Waymo is Enticing RidersWaymo is currently focusing on specific amenities to entice rider to use its self-driving taxi service with a goal of potentially increasing profitability. Some of the different amenities that have recently been implemented in the self-driving vehicles include the following:
- Complimentary Wi-Fi
- Ad-free music streaming
- Child car seats in all minivans
- Pre-cooled vehicles to 72 degrees
Understanding the Risks Associated with Self-Driving Vehicles – Based on Past IncidentsFor some, the different amenities Waymo offers in their vehicles might be enough to be more willing to travel in self-driving vehicles. However, it is important to consider the facts. Since February 2018, Waymo self-driving vehicles have traveled 5 million miles – all with the presence of a trained back-up (human) driver. The purpose of the back-up driver is to both monitor and override the autonomous (self-driving) mode to improve safety while in motion. Why is this relevant? According to reports, the intervention of these Waymo back-up drivers was necessary every 5,600 miles (on average). Considering that most rides are short-distance, you might not be worried about something that might happen every few thousands of miles. The fact that the autonomous vehicles in the leading rideshare company required back-up driver intervention approximately every 13 miles (in comparison with Waymo’s need for intervention every 5,600 miles) might give you some peace of mind. Regardless, the self-driving vehicles needed human intervention – because the technology is still not 100% reliable. There have been many instances in which vehicles with advanced technologies have resulted in fatalities. Consider the following information.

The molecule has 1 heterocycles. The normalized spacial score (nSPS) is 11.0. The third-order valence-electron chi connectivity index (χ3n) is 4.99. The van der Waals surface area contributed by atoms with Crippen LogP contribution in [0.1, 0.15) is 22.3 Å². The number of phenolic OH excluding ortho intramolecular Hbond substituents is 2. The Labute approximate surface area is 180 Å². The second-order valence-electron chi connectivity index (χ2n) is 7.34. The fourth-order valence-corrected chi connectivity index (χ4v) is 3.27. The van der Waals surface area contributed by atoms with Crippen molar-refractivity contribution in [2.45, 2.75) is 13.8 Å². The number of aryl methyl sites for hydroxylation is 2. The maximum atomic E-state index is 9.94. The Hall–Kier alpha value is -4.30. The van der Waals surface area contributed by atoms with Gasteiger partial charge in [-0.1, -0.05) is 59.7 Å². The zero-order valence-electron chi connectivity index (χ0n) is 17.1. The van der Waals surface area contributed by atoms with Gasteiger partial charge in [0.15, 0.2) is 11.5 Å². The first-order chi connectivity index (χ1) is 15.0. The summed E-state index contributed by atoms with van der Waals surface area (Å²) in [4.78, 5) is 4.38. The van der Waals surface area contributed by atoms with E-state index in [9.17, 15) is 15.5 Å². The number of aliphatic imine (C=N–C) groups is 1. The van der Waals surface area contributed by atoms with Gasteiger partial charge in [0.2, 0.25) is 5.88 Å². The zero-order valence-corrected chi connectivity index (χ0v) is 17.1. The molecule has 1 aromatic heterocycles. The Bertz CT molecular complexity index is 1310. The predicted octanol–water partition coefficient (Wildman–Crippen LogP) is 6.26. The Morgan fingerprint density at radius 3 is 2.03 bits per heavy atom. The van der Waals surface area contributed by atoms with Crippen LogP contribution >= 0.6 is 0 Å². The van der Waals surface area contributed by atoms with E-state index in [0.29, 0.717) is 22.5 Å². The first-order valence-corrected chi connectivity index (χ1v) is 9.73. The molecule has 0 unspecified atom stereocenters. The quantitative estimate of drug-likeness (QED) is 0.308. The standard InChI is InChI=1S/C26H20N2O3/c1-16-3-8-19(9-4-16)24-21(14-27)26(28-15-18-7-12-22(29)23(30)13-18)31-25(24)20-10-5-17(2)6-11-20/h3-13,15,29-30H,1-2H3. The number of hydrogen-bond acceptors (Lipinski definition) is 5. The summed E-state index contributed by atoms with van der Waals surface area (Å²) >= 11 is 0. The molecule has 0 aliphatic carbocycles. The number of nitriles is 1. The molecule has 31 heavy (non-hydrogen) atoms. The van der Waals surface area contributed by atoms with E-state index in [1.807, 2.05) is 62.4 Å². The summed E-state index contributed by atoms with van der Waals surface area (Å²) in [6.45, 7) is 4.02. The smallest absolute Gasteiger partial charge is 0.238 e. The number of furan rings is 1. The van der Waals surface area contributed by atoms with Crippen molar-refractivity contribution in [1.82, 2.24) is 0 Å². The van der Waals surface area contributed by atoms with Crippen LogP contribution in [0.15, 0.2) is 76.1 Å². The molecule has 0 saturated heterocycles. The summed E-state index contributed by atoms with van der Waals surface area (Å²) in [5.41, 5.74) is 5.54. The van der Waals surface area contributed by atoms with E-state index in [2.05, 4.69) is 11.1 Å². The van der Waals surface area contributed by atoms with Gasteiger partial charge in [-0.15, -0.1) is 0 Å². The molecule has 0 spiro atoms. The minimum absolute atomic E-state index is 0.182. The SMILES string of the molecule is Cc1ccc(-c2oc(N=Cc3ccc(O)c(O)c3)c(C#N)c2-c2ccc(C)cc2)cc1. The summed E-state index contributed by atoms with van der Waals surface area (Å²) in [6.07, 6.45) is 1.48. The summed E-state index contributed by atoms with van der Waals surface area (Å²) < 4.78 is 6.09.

- Automated vehicles: automated vehicles require drivers to be fully aware and prepared to take control of the vehicle at any moment. There have been at least five incidents involving automated vehicles (vehicles with the auto-pilot function). One incident occurred in China. The remaining incidents occurred in the U.S. – both in California and in Florida. These incidents have resulted in both driver and pedestrian fatalities.
- Autonomous vehicles: autonomous vehicles require drivers to take control of the vehicle only occasionally, under extreme circumstances. There has only been one incident involving a fully autonomous vehicle. The incident occurred in the U.S. – specifically, in Arizona. The incident resulted in a pedestrian fatality.